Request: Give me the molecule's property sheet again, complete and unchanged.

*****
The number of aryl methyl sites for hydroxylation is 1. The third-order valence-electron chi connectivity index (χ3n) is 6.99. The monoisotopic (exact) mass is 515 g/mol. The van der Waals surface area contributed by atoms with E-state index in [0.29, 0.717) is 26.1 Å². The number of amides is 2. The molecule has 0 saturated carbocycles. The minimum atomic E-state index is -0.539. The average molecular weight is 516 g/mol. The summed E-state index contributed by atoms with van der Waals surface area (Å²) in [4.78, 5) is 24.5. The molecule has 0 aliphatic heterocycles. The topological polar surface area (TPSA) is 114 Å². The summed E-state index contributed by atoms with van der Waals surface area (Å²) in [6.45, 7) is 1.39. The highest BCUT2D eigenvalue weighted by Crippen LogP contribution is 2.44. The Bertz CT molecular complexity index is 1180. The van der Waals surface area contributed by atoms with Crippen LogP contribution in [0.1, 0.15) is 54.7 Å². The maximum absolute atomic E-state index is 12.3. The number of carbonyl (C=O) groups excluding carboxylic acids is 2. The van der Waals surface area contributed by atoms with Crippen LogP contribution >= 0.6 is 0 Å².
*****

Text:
The number of aryl methyl sites for hydroxylation is 1. The third-order valence-electron chi connectivity index (χ3n) is 6.99. The monoisotopic (exact) mass is 515 g/mol. The van der Waals surface area contributed by atoms with E-state index in [0.29, 0.717) is 26.1 Å². The number of amides is 2. The molecule has 0 saturated carbocycles. The minimum atomic E-state index is -0.539. The average molecular weight is 516 g/mol. The summed E-state index contributed by atoms with van der Waals surface area (Å²) in [4.78, 5) is 24.5. The molecule has 0 aliphatic heterocycles. The topological polar surface area (TPSA) is 114 Å². The summed E-state index contributed by atoms with van der Waals surface area (Å²) in [6.45, 7) is 1.39. The highest BCUT2D eigenvalue weighted by Crippen LogP contribution is 2.44. The Bertz CT molecular complexity index is 1180. The van der Waals surface area contributed by atoms with Crippen LogP contribution in [0.1, 0.15) is 54.7 Å². The maximum absolute atomic E-state index is 12.3. The number of carbonyl (C=O) groups excluding carboxylic acids is 2. The van der Waals surface area contributed by atoms with Crippen LogP contribution >= 0.6 is 0 Å².